Singapore is well known as the mecca for private banking with over $2.6 trillion in assets under management (AUM) and plenty of opportunities to reach out to the Asia Pacific region. Still, it is a highly competitive industry where the larger Singapore private banks can leverage on their client connections and scale of their support system.
The Financial Times reported that the biggest winner was OCBC’s Bank of Singapore which grew its assets by 44%, followed by UOB Private Bank’s 23% growth and DBS Private Bank’s 8.3% growth. There were losers too. Deutsche Bank lost 13.4% of its AUM, HSBC lost 3.6% while ANZ, Barclays and Societe Generale threw in the towel. Marquee names such as UBS and Citi barely grew by 4.5% and 3.8% respectively.
Private banks are faced with rising cost which tends to affect boutiques disproportionately. These rising costs and the shrinking pool of private banks put pressure on private bankers to perform to hit their AUM. They are often given 6 to 12 months to hit their AUM and revenue targets before they are sacked.
As the chief sales officer of your private bank, the vital question is how can you help these private bankers to be more efficient in their sales process. After all, if your private bank must be sold off, everyone’s job is not secure.
The reason why most salespeople don’t perform is that they are often side-tracked by urgent activities with slight importance attached to them. Imagine the routine of the new private banker who had just completed the relevant training and is assigned his own desk. What is the first set of activities that he does?
Besides getting to know his fellow colleagues, he is likely to start replying emails and to find out about wealth products which he can pitch to his clients. According to a Cirrus Insight study, most salespeople only spend 39% of their time selling to their clients.
In other words, your private banker should be cold calling prospects, attending networking events and parties and following up on the latest development of their clients to grow the business most of their time. While email is a good vehicle for private bankers to keep in touch with their clients, it can evolve into a major activity which may provide satisfaction but add little to the bottomline.
McKinsey studied the diary entries of sales representatives and found out that the worst performers are often fragmented in their task. They spend time in the wrong places and ignore core tasks that will help them reach their strategic objectives. One simple step to cure this would be to ask your salespeople to track their activities. Even informal tracking will allow them to have insights about their working pattern.
Avoid initiative overload
Your private banker might be the smart, attractive, endowed with people skill but they are also expensive, costing the bank between $120,000 to $750,000 per year excluding bonus. However, before a private banker can be effective beyond his own warm market, he or she needs to be supported by CRM, marketing and product platforms.
Beyond these daily functions, it is also important to have periodic strategic reviews about the effectiveness of these strategies. One common way to have a strategic review is to gather the head of departments of these units and rope in some private bankers to form a committee to review it. While your organization might save some money, it creates initiative overload where your employees either do a rush job for the strategic review or they drop their current workload leading to reduced sales.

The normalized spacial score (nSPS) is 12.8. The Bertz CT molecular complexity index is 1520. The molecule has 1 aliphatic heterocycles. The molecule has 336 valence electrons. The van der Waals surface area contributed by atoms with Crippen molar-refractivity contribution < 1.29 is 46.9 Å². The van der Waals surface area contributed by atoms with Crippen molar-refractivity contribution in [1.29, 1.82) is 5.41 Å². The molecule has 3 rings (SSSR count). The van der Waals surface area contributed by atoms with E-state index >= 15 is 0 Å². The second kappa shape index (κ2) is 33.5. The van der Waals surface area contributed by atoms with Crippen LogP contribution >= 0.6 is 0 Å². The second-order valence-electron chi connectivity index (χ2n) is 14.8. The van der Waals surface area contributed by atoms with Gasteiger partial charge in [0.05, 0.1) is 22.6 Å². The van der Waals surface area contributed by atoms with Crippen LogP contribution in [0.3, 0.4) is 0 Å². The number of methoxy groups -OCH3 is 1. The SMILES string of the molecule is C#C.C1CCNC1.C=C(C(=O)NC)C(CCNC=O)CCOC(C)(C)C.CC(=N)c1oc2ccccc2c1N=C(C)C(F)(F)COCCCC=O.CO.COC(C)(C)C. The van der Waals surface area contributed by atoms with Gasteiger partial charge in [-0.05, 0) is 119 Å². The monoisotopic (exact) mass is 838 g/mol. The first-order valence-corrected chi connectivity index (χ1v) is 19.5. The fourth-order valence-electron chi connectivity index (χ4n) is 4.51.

It would be important to hire an external consultancy to conduct such reviews and free up time for your managers to develop and train the salespeople. This is a smart way to respect the time of your managers and productive sales persons.
The effective manner to implement respect for the time of your managers would be to create a master calendar. Think of your employees’ time as you would of scare capital. Only invest their time for projects with positive net present value. Having a master calendar would allow you to plan the activities in advance and allocate schedules to advance your key priorities.
This will allow you to root out time wasting and unnecessary activities. This will cut your private bankers’ excessive involvement in meetings and allow you to arrange overseas clients’ meetings in this same period when your private banker is scheduled to travel. A master calendar will also allow managers to cut down on reporting meetings and spend more time on performance meeting where decisions are made to correct the course of action.
Focus for success
An unprecedented amount of wealth is being created in Asia and this means unbounded opportunities for growing assets under management for the well prepared private bank. Even the largest private banks are faltering, this shows that size is not the key determining factor for success.
A boutique private bank will just have to focus on the key sales activity and provide appropriate support for their private bankers. This will allow them to overcome the smaller size of their support system and product library to create compelling value for their high net worth individuals and build a successful assets under management empire.
To help identify where you can further improve your AUM growth and sales efficiencies in Singapore, please register below to talk to our local Singaporean specialist.
If you missed our last article, read it here: 3 reasons for alignment of sales and marketing in financial institutions